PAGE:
TechnologiesInformation ManagementDiscovery

How I Learned to Stop Worrying about Compliance and Love Information Management

Even in heavily regulated industries such as energy and resources, the term “records management”(RM) has a somewhat negative connotation.
Over the span of my career in engineering firms, energy companies and public sector bodies responsible for governing the industry, I’ve come to accept that executives are reticent to invest in RM initiatives.
In my experience, is has typically been some compelling event that has driven major information and records management initiatives within these businesses – a scathing audit demonstrating non-compliance; a health, safety or environmental incident that could have been avoided; or a costly claim or lawsuit – where poor information management (IM) or the reactive costs of eDiscovery were too high a price for the business to pay.Today, it is hard to imagine that there is any executive, or employee for that matter, that doesn’t recognize the value of information to their day-to-day operations. Especially when you consider that companies such as Google and Facebook are making such lucrative business out of information alone.

Yet, many utilities and resources companies continue to suffer from poor information management – often failing to invest in the tools that support even their most basic information management needs – let alone leveraging that information for innovation and competitive advantage.

Information has value, and when properly managed, information can reduce risk as well as positively impact your overall revenue, efficiency and profitability. When effective information management is embedded in the processes and activities that you perform in the course of your normal operations you achieve increased compliance – and you realize the strategic value of that information.

This is where “Information Governance” comes in. I am pleased that the IM industry has adopted this term to reflect the new era of information management. It more accurately reflects the paradigm shift we’ve been experiencing over the past 20-30 years, as electronic information in its many forms, has replaced antiquated practices and tools rooted in paper-based processes.

An effective Information Governance strategy not only addresses the myriad of information types in your business – paper, electronic documents,rich media, structured data and master data, or sensor and operational analysis data – but it manages the information in the core business processes and applications across the enterprise. The right Information Governance platform is foundation that unifies the information silos and processes – and delivers value to the core operations of the business.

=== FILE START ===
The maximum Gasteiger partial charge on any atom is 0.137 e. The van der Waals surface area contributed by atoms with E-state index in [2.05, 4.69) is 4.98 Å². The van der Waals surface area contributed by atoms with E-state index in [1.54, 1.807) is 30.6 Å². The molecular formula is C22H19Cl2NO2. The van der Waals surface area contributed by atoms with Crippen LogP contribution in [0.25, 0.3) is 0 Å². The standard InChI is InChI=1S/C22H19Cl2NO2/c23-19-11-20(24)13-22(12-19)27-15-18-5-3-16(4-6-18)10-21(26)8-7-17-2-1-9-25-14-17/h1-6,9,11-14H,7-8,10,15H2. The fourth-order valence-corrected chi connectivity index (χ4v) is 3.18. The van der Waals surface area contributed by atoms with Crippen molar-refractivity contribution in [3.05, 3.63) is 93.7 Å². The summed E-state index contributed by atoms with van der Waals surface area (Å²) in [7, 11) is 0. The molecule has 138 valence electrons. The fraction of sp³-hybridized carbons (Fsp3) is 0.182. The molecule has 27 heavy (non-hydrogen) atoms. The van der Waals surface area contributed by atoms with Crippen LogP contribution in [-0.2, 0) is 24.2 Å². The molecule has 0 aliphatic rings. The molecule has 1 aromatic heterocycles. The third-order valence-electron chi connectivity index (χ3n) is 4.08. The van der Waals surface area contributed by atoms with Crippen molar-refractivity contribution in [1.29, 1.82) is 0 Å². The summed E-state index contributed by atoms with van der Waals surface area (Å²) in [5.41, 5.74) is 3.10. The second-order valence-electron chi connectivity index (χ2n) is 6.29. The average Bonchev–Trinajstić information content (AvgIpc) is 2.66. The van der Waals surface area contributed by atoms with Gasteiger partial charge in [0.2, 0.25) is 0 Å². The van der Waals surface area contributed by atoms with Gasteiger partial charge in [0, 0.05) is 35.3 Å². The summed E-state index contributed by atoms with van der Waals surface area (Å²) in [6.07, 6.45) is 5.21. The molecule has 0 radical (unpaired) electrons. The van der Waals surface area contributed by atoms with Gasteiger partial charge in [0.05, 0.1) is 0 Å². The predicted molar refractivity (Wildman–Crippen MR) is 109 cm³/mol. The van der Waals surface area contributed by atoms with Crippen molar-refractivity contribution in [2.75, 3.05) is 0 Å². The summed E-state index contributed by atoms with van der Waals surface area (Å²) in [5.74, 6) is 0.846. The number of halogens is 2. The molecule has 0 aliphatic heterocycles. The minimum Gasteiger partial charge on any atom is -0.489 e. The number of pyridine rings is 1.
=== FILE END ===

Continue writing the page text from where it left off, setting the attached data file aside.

Over the course of the next few weeks, we will be running a series of blogs that demonstrate how Information Governance supports business processes and challenges that are specific to energy and resources companies.

You will hear from my colleagues, in their individual areas of expertise, about content-centric applications such as: Engineering Document Management; Contract Management; Asset Information Management;Customer Communication and Customer Information Management.

We will also cover two additional topics reflecting the challenges of the complex information technology landscape (IT) in modern energy companies:governing your SAP and SharePoint information; and managing legacy systems and information silos from mergers, acquisitions and joint-ventures.

I hope that you will join us for the entire blog series, as we demonstrate how Information Governance manages your risk, ensures your compliance and delivers value to your business.

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OpenText is the leader in Enterprise Information Management (EIM). Our EIM products enable businesses to grow faster, lower operational costs, and reduce information governance and security risks by improving business insight, impact and process speed.

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